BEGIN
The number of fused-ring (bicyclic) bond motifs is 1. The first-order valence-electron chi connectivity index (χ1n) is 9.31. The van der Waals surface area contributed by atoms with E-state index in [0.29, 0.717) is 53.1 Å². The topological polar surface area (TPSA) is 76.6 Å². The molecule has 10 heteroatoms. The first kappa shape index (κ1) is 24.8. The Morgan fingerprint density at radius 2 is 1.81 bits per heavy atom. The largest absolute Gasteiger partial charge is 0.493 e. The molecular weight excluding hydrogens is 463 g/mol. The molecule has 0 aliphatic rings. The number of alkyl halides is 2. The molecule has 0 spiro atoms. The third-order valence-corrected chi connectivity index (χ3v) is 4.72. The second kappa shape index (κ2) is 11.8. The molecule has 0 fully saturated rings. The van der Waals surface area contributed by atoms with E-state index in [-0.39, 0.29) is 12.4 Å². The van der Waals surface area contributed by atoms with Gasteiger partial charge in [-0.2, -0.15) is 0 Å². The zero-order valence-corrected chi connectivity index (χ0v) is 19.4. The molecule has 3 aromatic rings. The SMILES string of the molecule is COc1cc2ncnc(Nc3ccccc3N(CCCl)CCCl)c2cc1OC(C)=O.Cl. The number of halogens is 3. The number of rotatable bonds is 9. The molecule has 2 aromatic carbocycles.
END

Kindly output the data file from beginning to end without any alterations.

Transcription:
The number of fused-ring (bicyclic) bond motifs is 1. The first-order valence-electron chi connectivity index (χ1n) is 9.31. The van der Waals surface area contributed by atoms with E-state index in [0.29, 0.717) is 53.1 Å². The topological polar surface area (TPSA) is 76.6 Å². The molecule has 10 heteroatoms. The first kappa shape index (κ1) is 24.8. The Morgan fingerprint density at radius 2 is 1.81 bits per heavy atom. The largest absolute Gasteiger partial charge is 0.493 e. The molecular weight excluding hydrogens is 463 g/mol. The molecule has 0 aliphatic rings. The number of alkyl halides is 2. The molecule has 0 spiro atoms. The third-order valence-corrected chi connectivity index (χ3v) is 4.72. The second kappa shape index (κ2) is 11.8. The molecule has 0 fully saturated rings. The van der Waals surface area contributed by atoms with E-state index in [-0.39, 0.29) is 12.4 Å². The van der Waals surface area contributed by atoms with Gasteiger partial charge in [-0.2, -0.15) is 0 Å². The zero-order valence-corrected chi connectivity index (χ0v) is 19.4. The molecule has 3 aromatic rings. The SMILES string of the molecule is COc1cc2ncnc(Nc3ccccc3N(CCCl)CCCl)c2cc1OC(C)=O.Cl. The number of halogens is 3. The number of rotatable bonds is 9. The molecule has 2 aromatic carbocycles.